Wednesday, May 6, 2015

Epazoyucan. Part One: the Monastery Church

We continue our series updating Mexican Monasteries, especially those containing early murals, with a look at another in the state of Hidalgo: San Andrés Epazoyucan.
Epazoyucan 1990

San Andrés Epazoyucan

As early as 1528 Franciscans from Zempoala evangelized the Otomí people of the area, building a primitive mission on a hill called Tlaloc, whose ancient temple was sacred to the Mexican deity of rain and lightning.
click to enlarge
Although the Franciscans went on to found a new monastery here in 1540—dedicated to St. Andrew, by tradition the apostle to distant pagan peoples—it is to the Augustinians that we owe the present magnificent building.  
   Reportedly built in a brief “seven months and seven days,” it was the first Augustinian mission to be finished in this region.
The monastery is silhouetted against volcanic hills dotted with cactus and maguey. Its sloping atrium containing scattered tombstones, a handsome carved cross and three of the original posa chapels. 
   Instead of being being built into the corners of the atrium walls as was customary, these chapels are isolated, box like shrines with carved archways and decorative parapets.
Epazoyucan 2010
The Atrium Cross
Mounted atop a large squared base, the plain octagonal cross displays the simplest of designs. The sole relief is a magnificent, medallion like Crown of Thorns motif that covers and extends beyond the crossing. 
© Felipe Falcón
With a woven, wreath like fringe and a hole pierced in the center surrounded by a carved floral design, this armorial looking pattern may be intended to represent, the two headed eagle emblem of the Hapsburg empire, of which colonial Mexico was a province.
The Open Chapel
Carved fleurs-de-lis parapets surmount the chapel, which projects  from the church front beside the west entry below the single north tower.  Standing atop a broad flight of stone steps, the chapel resembles a larger posa with intricate filigree carving on the arch, jambs and quoining.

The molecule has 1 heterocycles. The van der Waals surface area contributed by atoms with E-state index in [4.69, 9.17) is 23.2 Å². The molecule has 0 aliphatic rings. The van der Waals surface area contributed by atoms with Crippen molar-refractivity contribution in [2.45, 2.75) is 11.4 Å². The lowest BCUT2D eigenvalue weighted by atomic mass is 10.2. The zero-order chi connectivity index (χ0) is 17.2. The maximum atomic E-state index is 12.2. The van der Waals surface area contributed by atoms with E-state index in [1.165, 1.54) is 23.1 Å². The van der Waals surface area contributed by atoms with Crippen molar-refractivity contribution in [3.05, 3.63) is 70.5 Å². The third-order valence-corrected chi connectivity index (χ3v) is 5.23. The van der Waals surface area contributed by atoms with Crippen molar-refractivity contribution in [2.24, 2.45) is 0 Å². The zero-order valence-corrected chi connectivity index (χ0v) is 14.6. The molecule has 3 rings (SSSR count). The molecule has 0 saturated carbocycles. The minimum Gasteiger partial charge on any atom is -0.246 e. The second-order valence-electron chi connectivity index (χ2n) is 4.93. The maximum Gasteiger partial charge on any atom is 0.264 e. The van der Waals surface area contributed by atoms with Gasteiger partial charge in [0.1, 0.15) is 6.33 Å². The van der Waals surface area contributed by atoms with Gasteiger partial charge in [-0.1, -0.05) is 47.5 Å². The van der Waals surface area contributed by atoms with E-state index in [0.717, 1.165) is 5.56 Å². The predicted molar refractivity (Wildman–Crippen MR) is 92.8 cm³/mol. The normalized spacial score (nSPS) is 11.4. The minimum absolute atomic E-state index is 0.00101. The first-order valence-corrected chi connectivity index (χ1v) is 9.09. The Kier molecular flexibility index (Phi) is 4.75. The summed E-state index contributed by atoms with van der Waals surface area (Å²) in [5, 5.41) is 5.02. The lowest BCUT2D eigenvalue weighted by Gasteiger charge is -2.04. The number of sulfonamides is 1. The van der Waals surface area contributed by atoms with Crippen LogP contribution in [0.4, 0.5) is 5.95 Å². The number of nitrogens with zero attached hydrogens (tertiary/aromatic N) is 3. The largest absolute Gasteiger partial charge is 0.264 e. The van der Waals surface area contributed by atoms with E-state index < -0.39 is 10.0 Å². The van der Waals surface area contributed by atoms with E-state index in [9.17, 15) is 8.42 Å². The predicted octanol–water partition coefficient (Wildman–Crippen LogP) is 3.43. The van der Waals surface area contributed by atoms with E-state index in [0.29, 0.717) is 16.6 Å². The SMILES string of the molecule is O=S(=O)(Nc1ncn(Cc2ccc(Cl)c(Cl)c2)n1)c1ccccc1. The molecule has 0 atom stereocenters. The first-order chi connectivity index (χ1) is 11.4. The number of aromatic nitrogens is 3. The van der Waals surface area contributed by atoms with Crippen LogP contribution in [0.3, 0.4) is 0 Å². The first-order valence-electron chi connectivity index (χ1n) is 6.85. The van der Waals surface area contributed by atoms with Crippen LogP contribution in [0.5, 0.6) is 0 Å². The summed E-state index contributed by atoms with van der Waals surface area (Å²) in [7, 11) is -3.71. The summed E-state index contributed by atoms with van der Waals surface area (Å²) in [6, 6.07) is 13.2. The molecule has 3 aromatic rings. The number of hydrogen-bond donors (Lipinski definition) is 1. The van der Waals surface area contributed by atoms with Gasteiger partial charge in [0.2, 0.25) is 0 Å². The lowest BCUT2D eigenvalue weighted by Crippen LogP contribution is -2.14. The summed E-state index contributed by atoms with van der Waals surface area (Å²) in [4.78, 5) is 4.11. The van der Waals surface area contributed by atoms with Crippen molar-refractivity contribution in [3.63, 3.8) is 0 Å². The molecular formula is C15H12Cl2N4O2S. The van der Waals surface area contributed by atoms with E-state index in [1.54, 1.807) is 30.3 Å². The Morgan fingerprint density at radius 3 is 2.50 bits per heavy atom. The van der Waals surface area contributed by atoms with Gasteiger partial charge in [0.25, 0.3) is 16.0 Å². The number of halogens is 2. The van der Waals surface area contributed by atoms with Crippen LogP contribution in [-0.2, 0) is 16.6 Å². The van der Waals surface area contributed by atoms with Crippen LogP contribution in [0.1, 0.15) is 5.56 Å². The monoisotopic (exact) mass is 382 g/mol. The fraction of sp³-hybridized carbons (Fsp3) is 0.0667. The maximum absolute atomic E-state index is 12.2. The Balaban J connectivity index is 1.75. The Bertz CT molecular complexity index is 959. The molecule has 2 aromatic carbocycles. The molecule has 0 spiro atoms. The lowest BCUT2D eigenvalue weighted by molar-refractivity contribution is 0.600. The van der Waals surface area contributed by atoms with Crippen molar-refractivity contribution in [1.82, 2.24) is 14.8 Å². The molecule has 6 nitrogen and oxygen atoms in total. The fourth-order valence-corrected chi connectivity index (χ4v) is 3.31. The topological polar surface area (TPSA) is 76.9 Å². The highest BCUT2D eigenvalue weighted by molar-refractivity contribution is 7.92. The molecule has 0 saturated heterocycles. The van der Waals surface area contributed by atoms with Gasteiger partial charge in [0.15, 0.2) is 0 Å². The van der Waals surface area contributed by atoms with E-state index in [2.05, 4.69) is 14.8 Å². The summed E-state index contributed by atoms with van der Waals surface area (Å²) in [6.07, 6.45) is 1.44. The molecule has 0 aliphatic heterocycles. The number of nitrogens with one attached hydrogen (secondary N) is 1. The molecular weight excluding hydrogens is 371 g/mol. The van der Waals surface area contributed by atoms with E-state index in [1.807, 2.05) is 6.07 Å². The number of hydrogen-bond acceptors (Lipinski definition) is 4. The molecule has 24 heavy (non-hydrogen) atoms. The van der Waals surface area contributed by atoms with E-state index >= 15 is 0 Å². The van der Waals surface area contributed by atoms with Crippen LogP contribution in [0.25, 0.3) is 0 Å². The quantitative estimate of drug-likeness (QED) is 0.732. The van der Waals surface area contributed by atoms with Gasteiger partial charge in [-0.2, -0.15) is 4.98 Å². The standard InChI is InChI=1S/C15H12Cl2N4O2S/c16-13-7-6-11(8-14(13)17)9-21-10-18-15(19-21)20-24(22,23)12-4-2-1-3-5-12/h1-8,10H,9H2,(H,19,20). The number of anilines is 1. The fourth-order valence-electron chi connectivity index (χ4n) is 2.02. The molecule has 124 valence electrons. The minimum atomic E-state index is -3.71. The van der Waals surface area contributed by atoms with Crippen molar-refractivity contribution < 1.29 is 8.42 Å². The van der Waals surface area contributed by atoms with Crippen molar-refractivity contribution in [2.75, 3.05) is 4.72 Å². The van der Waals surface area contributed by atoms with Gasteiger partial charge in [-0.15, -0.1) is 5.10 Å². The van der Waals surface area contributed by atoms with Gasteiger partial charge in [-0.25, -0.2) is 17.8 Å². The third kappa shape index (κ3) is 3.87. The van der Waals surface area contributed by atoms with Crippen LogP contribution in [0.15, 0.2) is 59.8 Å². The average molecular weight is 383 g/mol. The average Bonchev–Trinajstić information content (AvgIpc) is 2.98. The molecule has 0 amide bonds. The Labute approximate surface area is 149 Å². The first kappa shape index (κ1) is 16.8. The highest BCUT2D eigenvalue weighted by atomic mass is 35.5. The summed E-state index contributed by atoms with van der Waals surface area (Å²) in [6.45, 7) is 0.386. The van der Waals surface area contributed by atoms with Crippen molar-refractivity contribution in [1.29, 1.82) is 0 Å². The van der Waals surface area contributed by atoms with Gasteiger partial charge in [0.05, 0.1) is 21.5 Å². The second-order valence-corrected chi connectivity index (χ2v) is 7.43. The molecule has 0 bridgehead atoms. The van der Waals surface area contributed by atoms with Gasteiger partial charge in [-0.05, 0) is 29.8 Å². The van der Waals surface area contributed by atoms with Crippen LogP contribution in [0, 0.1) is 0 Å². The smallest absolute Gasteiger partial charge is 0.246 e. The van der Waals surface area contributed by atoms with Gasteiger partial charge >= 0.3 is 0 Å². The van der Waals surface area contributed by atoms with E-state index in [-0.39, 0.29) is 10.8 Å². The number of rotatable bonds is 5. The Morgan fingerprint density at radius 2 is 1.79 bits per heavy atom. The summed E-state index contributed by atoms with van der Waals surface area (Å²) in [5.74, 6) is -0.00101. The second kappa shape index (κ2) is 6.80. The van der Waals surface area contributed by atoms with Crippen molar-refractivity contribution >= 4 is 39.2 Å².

Open Chapel, mural detail: St Nicholas of Tolentino (1990)
Behind the elevated altar, a now mostly effaced Crucifixion mural features on one side the figure of the Augustinian saint Nicholas of Tolentino in his star spangled robe, drawn in the style of the convento frescoes (see Part Two). 
   Despite its unusual position in front of the church, this modest chapel may be the oldest part of the monastery, as described by the Augustinian chronicler Fray Juan de Grijalva.
church front, 1990
The Church
Although Epazoyucan has elements of a fortress church, with great stepped buttresses and a squared front, the facade shows considerable refinement, 
   Its unorthodox, geometrical framework of refined alfiz moldings and cornices serves to unite the rounded doorway and sharply pedimented choir window, all against a background of handsome ashlar stonework. 
facade columns 1990
Half columns of alternating vertical and spiral fluting with miniature horseshoe shaped tips constitute the most decorative element of the facade.  Greek and Latin monograms of Christ are incised in the upper facade—a decorative motif repeated inside the church.
© blxm
Today the vast, grey interior is almost painfully bare apart from the monograms on the walls. A wooden floor overlays the recesses of the prehispanic foundation below.
   The long, lofty nave was originally roofed by an exceptionally wide, wood beamed ceiling, which was replaced circa 1700 by a stone vault, now cracked.  
One surviving section of this artesonado ceiling under the choir, however, gives us an idea of its original majesty; supported by stout hand hewn beams, the decking is inlaid by eight pointed moorish stars in contrasting woods 
The baptistery beneath the choir contains the only remaining mural inside the church: a 16th century Baptism of Christ, recently restored to reveal an angel on the upper left.
text, graphics and images © 1990 & 2015 Richard D. Perry. except where noted

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